Prague Old Town Square
King Bridge, the Palace,
and St Vitus
Wednesday 13th was to become lucky 13 as our travellers headed for Plzen and then the Czech - German border back into Germany at Folmava. They continued on towards München (Munich) heading for a camping ground near Pfaffenhoffen. Well the four were well and truly faffing around in Pfaffenhoffen. Darryl needed fuel and the servo would not accept credit cards and he had no cash. They managed between them to come up with the money and also established that the camping ground they were heading for had closed and next site was some distance away in Inglestaat. There was also a light shower to dampen their spirits. They now all needed cash so into Phaffenhoffen to find a hole in the wall machine and get some Euros. While Richo, Darryl and Graham were trying to get the teller machines to part with some money a gentleman had wandered over to the cars and was chatting to Barbara about the cars, where they had been and were heading. He returned a few minutes later and said that he and his wife would like to invite them all to their holiday home nearby in Hoheuwart because thunderstorms were forecast. Despite not knowing them from a bar of soap he insisted they join he and his wife for the night and put the cars in a neighbours barn. He (Peter) asked the crew to enjoy a beer at the hotel and he would return in one hour so his wife could prepare the house as they themselves had only just come down from Frankfurt.
Well true to his word Peter reappeared this time in his wife's Z3 and the crew followed him back to their beautifully restored, two storey 300year old Rectors House — Some holiday home! The inside of the house had beautiful timber floors and large roof beams and all the metal hardware such as window fittings restored with original tin plating. That evening Peter took the crew to an Inn for a traditional Bavarian meal. Unfortunately Peter's wife Renata had to stay at home with the grand kids but they all enjoyed a rather nice German Red Wine on their return. That night our weary travellers enjoyed sleeping in a proper bed. The next morning Renata had gone to unbelievable trouble to lay out an absolutely sumptuous breakfast, which was enjoyed by all. Late morning Peter and Renata wanted to show us the nearby Benedictine Monastery where the monks run their own brewery.
Unfortunately the brewery was closed so they took the time to walk the grounds of the monastery and admire the beautiful baroque ceilings of the chapel. It was then time to savour morning tea Bavarian style with Weiss Bier and pastries. Eventually it was time once again for our travellers to make tracks and they headed for Wiess. Peter and Renata had told them about a beautiful church with very ornate baroque ceilings, which on arrival was full of people attending a concert in the church. Our travellers soaked up some of the singing and the absolutely amazing ceilings for a time and then headed for their overnight camp at a very nice camping ground in Oberammergau in the shadows of the mountains. That night they enjoyed a great meal at the local restaurant which was owned by the cook as they found out latter chatting to him who also happened to be a Tasmanian from Bicheno. He was born there of German parents but returned with his mother after his father died.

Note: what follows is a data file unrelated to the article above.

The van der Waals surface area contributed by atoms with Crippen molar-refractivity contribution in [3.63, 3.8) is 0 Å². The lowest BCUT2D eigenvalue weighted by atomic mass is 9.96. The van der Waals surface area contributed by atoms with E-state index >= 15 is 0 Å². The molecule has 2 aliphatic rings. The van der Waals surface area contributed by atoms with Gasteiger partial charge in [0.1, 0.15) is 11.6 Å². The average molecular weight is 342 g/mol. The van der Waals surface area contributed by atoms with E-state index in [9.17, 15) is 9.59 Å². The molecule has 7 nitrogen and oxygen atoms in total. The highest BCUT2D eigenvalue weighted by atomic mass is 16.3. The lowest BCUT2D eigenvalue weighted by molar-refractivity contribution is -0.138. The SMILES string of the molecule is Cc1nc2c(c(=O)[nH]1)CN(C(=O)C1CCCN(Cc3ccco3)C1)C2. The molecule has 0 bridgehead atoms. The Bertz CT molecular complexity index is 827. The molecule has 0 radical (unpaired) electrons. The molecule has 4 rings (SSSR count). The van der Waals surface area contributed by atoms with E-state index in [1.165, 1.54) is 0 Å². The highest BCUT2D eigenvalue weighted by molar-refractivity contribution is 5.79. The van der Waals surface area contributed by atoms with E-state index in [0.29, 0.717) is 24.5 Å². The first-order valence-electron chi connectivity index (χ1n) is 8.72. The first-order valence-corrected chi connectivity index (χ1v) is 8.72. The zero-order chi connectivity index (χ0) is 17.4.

The following morning the heavens opened up and it absolutely poured accompanied by some good lightning and thunder. Later in the morning the rain eased long enough to get the hoods up and they got under way. The rain continued off and on during the morning but of more concern was that all the villages were closed and no food available for lunch. They later found out being a Friday it was the start of some European holiday weekend. Eventually they found a lovely little restaurant in a typical Austrian village nestled on a valley floor that from the pass looked like a bowling green or billiard table. After a fine omelette and a couple of beers it was time to go and the skies had cleared so the hoods could go down again for better viewing of the scenery. There is nothing like driving through the Austrian Alps in an MG with the top down. That afternoon the scenery through the Alps was again absolutely awesome and camp that night was made in Liechtenstein. Here and the next day in Switzerland was a huge shock to the pocket. The caravan park for the four was 59Swiss Francs near enough to 100 Aussie dollars. That night they could not find a restaurant or pub as the town was in festival mode so Richo and Barb enjoyed a very expensive meal at the Golden Arches AU$45 but Darryl and Boothy could not be tempted so went back to camp for a cup of Hot Vegemite.